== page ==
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Henry ' s Law
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Henry's Law

Shaillee Kaushal is teaching live on Unacademy Plus

Shaillee Kaushal
Faculty in Chemistry with a teaching experience of 14 years. Specialised in teaching for boards and competitions.

Unacademy user
sir preparation strategy lesson bhi upload kr dijiye please.
  1. XII -02 Solutions Ill

  2. SOLUTION OF GASES N LIQUID o Solutions of gases in water play an important role in our daily life. The common examples are soft drinks, household cleaners containing aqueous solutions of ammonia, the natural waters contains dissolved which is vital for aquatic life. o The solubility of a gas in a liquid is expressed in absorption co-efficient. lt is defined as the volume of the gas in mL that can be dissolved by 1mL of liquid solvent at the temperature of the experiment at one atmospheric pressure.

  3. Mathematically absorption co-effiecient ' i s given by v volume of the gas dissolved VP V volume of the solvent P pressure of the gas in atmosphere

  4. Factors on which solubility of gases in liquid depen<d Nature of the gas and solvent . Gases which are easily liquified are more soluble. For example CO2 is more soluble than oxygen. Also the gases which react with solvent posess higher solubility. For example, HCl and NH3 are highly soluble in water. . Oxygen, nitrogen and carbondoxide are more soluble in ethyl alcohol than in water.

  5. Temperature: As the process of dessolution of gases is an exothermic process therefore the solubility of gases decreases with increase in temperature >This is the reason why aquatic animals are not very comfortable in warm water as the solubility of oxygen decreasing with increase in temperatrue.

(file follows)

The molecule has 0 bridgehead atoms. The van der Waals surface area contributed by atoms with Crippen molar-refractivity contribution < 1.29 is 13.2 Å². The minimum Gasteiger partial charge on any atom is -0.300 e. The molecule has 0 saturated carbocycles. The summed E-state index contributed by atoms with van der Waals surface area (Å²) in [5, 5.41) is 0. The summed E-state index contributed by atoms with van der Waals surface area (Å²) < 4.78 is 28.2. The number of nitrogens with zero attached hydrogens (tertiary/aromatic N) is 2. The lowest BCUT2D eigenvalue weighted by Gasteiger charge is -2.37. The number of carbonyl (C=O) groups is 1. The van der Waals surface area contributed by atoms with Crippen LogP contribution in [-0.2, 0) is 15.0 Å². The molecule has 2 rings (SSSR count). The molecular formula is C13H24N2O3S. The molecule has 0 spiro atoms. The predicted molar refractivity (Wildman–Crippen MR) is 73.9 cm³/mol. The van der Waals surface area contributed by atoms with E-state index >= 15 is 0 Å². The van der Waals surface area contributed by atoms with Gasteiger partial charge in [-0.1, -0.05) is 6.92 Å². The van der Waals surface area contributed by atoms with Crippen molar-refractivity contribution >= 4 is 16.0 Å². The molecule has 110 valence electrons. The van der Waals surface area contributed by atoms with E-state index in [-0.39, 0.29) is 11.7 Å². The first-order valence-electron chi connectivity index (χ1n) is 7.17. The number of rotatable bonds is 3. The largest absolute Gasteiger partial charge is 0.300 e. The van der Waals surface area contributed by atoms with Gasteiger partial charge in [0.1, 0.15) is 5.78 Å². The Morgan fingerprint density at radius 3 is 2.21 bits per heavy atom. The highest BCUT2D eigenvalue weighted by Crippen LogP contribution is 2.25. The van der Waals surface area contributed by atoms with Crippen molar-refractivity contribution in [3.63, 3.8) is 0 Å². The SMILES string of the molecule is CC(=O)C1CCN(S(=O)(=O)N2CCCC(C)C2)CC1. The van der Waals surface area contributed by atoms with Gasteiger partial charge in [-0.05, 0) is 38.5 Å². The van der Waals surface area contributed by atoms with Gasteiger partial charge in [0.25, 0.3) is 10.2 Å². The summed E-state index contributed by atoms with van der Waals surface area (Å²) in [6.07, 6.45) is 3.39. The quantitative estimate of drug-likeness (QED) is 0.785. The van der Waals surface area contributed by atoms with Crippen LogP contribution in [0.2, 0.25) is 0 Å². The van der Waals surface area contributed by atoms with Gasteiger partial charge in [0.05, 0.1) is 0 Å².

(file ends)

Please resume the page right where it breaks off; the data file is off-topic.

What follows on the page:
6. Pressure This is the most important factor that influences the solubility of a gas in a liquid. >The effect of pressure on solubility of gases is given by Henry's law. It states that the solulbility of a gas in a liquid is directly proportional to the pressure of the gas over the solution at a definite temperature According to this law m- mass of the gas dissolved per unit volume of the solvent m-KP Ppressure of the gas K- proportionality constant

  7. The volume of K is different for each gas at a particular temperature If the solubility of the gas is known at one particular pressure, then it can be calculated at other pressure: m1P m2 m P2 solubility of the gas at pressure P m2 solubility of the gas at pressure P2 The law can also be stated in terms of mole fraction as: x mole fraction of the gas P = Partial pressure of the gas KH Henry's constant

  8. Different gases have different values of KH at different temperatures Values of Henry's law constant (KH) for some common gases in water. Gas Temperature (K) 293 293 293 303 293 393 KH (K bar) 144.97 69.16 76.48 88.48 34.86 46.82 2 0 0 2 Higher the values of Henry's law constant lower is the solubility of the gas in liquid Limitations of Henrv's law The law holds good if the following conditions are fulfilled (i) The pressure is not too high (ii) The temperature is not very low (ii) The gas does ot chemically combine with the sovent. If the gas reacts with the solvent, higher solubilities may result. As the solubility of NH3 and CO2 is much more in water than expected. Also oxygen dissolves in haemoglobin to great extent as it reacts with haemoglobin

  9. Applications of Henry's law 1. Soft drink bottles are sealed at high pressrue to increase the solubility of CO2 2. At high altitude, partial pressure of oxygen is low leading to low concentration of oxygen in blood. This results in anoxia i.e unable to think and act properly. 3. When Scuba divers go deep in the sea, solubility of atmosphere gases increase in the blood. When the divers come up the dissolved gases are suddenly released which leads to formation of bubbles of nitrogen causing a painful sensation bends'. In order to resolve this problem the tanks of scuba divers are filled with 11.7% He, 56.2% N, and 32.1 % oxygen Salting out effect:_Gases are less soluble in aqueous solutions than pure water. This is called salting out effect